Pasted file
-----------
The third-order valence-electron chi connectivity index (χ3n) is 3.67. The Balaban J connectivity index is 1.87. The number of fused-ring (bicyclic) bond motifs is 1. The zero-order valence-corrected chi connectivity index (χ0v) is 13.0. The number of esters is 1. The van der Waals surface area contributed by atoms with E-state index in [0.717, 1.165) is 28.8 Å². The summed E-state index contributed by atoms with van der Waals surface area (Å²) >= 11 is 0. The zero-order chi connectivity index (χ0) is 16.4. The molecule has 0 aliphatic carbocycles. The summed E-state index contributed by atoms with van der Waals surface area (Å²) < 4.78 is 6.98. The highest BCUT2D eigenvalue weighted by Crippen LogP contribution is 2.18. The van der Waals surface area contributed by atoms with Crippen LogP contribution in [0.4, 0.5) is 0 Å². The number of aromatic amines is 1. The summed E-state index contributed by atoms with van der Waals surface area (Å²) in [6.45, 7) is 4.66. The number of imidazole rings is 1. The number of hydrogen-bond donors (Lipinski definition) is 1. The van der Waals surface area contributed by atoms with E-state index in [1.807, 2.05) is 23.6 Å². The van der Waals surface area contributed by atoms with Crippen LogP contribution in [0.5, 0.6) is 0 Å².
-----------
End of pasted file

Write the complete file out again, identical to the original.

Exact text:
The third-order valence-electron chi connectivity index (χ3n) is 3.67. The Balaban J connectivity index is 1.87. The number of fused-ring (bicyclic) bond motifs is 1. The zero-order valence-corrected chi connectivity index (χ0v) is 13.0. The number of esters is 1. The van der Waals surface area contributed by atoms with E-state index in [0.717, 1.165) is 28.8 Å². The summed E-state index contributed by atoms with van der Waals surface area (Å²) >= 11 is 0. The zero-order chi connectivity index (χ0) is 16.4. The molecule has 0 aliphatic carbocycles. The summed E-state index contributed by atoms with van der Waals surface area (Å²) < 4.78 is 6.98. The highest BCUT2D eigenvalue weighted by Crippen LogP contribution is 2.18. The van der Waals surface area contributed by atoms with Crippen LogP contribution in [0.4, 0.5) is 0 Å². The number of aromatic amines is 1. The summed E-state index contributed by atoms with van der Waals surface area (Å²) in [6.45, 7) is 4.66. The number of imidazole rings is 1. The number of hydrogen-bond donors (Lipinski definition) is 1. The van der Waals surface area contributed by atoms with E-state index in [1.807, 2.05) is 23.6 Å². The van der Waals surface area contributed by atoms with Crippen LogP contribution in [0.5, 0.6) is 0 Å².